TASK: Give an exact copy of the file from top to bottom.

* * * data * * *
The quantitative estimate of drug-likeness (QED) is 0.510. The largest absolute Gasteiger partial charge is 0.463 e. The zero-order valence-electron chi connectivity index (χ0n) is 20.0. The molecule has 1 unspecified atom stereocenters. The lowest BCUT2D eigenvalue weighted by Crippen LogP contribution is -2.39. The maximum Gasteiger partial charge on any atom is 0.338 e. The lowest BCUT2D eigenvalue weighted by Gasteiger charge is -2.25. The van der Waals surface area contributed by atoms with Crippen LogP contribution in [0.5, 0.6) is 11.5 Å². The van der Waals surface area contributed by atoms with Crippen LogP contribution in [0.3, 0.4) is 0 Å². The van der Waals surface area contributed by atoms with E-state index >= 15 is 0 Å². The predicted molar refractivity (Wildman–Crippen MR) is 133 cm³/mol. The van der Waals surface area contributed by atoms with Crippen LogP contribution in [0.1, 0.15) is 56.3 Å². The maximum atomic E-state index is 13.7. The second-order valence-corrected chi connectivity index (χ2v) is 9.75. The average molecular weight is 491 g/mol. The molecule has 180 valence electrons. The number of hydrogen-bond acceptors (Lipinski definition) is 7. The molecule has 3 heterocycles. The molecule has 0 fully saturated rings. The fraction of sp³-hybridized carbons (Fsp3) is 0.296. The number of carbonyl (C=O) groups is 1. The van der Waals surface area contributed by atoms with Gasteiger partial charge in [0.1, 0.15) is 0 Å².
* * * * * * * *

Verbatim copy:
The quantitative estimate of drug-likeness (QED) is 0.510. The largest absolute Gasteiger partial charge is 0.463 e. The zero-order valence-electron chi connectivity index (χ0n) is 20.0. The molecule has 1 unspecified atom stereocenters. The lowest BCUT2D eigenvalue weighted by Crippen LogP contribution is -2.39. The maximum Gasteiger partial charge on any atom is 0.338 e. The lowest BCUT2D eigenvalue weighted by Gasteiger charge is -2.25. The van der Waals surface area contributed by atoms with Crippen LogP contribution in [0.5, 0.6) is 11.5 Å². The van der Waals surface area contributed by atoms with Crippen LogP contribution in [0.3, 0.4) is 0 Å². The van der Waals surface area contributed by atoms with E-state index >= 15 is 0 Å². The predicted molar refractivity (Wildman–Crippen MR) is 133 cm³/mol. The van der Waals surface area contributed by atoms with Crippen LogP contribution in [0.1, 0.15) is 56.3 Å². The maximum atomic E-state index is 13.7. The second-order valence-corrected chi connectivity index (χ2v) is 9.75. The average molecular weight is 491 g/mol. The molecule has 180 valence electrons. The number of hydrogen-bond acceptors (Lipinski definition) is 7. The molecule has 3 heterocycles. The molecule has 0 fully saturated rings. The fraction of sp³-hybridized carbons (Fsp3) is 0.296. The number of carbonyl (C=O) groups is 1. The van der Waals surface area contributed by atoms with Gasteiger partial charge in [0.1, 0.15) is 0 Å².